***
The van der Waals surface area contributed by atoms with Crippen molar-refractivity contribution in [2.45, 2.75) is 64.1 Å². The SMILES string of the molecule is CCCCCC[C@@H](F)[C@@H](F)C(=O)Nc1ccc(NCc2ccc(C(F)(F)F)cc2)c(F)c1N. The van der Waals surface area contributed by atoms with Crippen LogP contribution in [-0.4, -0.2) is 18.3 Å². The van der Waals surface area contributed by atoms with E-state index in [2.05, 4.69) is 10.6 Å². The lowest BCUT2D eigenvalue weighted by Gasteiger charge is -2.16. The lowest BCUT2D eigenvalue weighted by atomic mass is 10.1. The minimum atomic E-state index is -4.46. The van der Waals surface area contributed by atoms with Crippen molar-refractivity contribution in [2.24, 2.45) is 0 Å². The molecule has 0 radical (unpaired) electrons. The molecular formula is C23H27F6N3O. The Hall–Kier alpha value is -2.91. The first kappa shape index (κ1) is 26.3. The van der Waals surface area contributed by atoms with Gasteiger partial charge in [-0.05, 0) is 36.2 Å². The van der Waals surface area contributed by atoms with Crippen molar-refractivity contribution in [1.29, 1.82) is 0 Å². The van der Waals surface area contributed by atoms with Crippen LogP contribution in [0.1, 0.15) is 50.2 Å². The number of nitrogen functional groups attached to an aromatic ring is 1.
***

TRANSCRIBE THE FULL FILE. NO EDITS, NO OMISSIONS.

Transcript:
The van der Waals surface area contributed by atoms with Crippen molar-refractivity contribution in [2.45, 2.75) is 64.1 Å². The SMILES string of the molecule is CCCCCC[C@@H](F)[C@@H](F)C(=O)Nc1ccc(NCc2ccc(C(F)(F)F)cc2)c(F)c1N. The van der Waals surface area contributed by atoms with Crippen LogP contribution in [-0.4, -0.2) is 18.3 Å². The van der Waals surface area contributed by atoms with E-state index in [2.05, 4.69) is 10.6 Å². The lowest BCUT2D eigenvalue weighted by Gasteiger charge is -2.16. The lowest BCUT2D eigenvalue weighted by atomic mass is 10.1. The minimum atomic E-state index is -4.46. The van der Waals surface area contributed by atoms with Crippen molar-refractivity contribution in [2.24, 2.45) is 0 Å². The molecule has 0 radical (unpaired) electrons. The molecular formula is C23H27F6N3O. The Hall–Kier alpha value is -2.91. The first kappa shape index (κ1) is 26.3. The van der Waals surface area contributed by atoms with Gasteiger partial charge in [-0.05, 0) is 36.2 Å². The van der Waals surface area contributed by atoms with Crippen molar-refractivity contribution in [1.29, 1.82) is 0 Å². The van der Waals surface area contributed by atoms with Crippen LogP contribution in [0.1, 0.15) is 50.2 Å². The number of nitrogen functional groups attached to an aromatic ring is 1.